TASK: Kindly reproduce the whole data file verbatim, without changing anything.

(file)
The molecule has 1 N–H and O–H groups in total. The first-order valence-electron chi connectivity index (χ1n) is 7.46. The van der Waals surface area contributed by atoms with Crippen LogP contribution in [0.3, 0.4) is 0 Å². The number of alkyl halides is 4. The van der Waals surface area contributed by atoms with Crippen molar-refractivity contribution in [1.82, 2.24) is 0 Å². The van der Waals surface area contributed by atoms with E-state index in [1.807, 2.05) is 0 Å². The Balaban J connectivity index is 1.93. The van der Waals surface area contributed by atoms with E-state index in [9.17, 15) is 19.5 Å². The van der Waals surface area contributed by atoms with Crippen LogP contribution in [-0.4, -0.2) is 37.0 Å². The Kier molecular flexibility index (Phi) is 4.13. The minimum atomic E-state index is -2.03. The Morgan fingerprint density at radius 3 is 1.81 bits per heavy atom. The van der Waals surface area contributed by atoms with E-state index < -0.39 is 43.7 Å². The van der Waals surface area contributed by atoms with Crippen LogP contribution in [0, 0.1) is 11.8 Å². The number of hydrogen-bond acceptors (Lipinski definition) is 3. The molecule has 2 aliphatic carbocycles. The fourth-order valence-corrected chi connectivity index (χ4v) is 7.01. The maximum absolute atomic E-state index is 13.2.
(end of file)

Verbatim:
The molecule has 1 N–H and O–H groups in total. The first-order valence-electron chi connectivity index (χ1n) is 7.46. The van der Waals surface area contributed by atoms with Crippen LogP contribution in [0.3, 0.4) is 0 Å². The number of alkyl halides is 4. The van der Waals surface area contributed by atoms with Crippen molar-refractivity contribution in [1.82, 2.24) is 0 Å². The van der Waals surface area contributed by atoms with E-state index in [1.807, 2.05) is 0 Å². The Balaban J connectivity index is 1.93. The van der Waals surface area contributed by atoms with E-state index in [9.17, 15) is 19.5 Å². The van der Waals surface area contributed by atoms with Crippen LogP contribution in [-0.4, -0.2) is 37.0 Å². The Kier molecular flexibility index (Phi) is 4.13. The minimum atomic E-state index is -2.03. The Morgan fingerprint density at radius 3 is 1.81 bits per heavy atom. The van der Waals surface area contributed by atoms with E-state index < -0.39 is 43.7 Å². The van der Waals surface area contributed by atoms with Crippen LogP contribution in [0, 0.1) is 11.8 Å². The number of hydrogen-bond acceptors (Lipinski definition) is 3. The molecule has 2 aliphatic carbocycles. The fourth-order valence-corrected chi connectivity index (χ4v) is 7.01. The maximum absolute atomic E-state index is 13.2.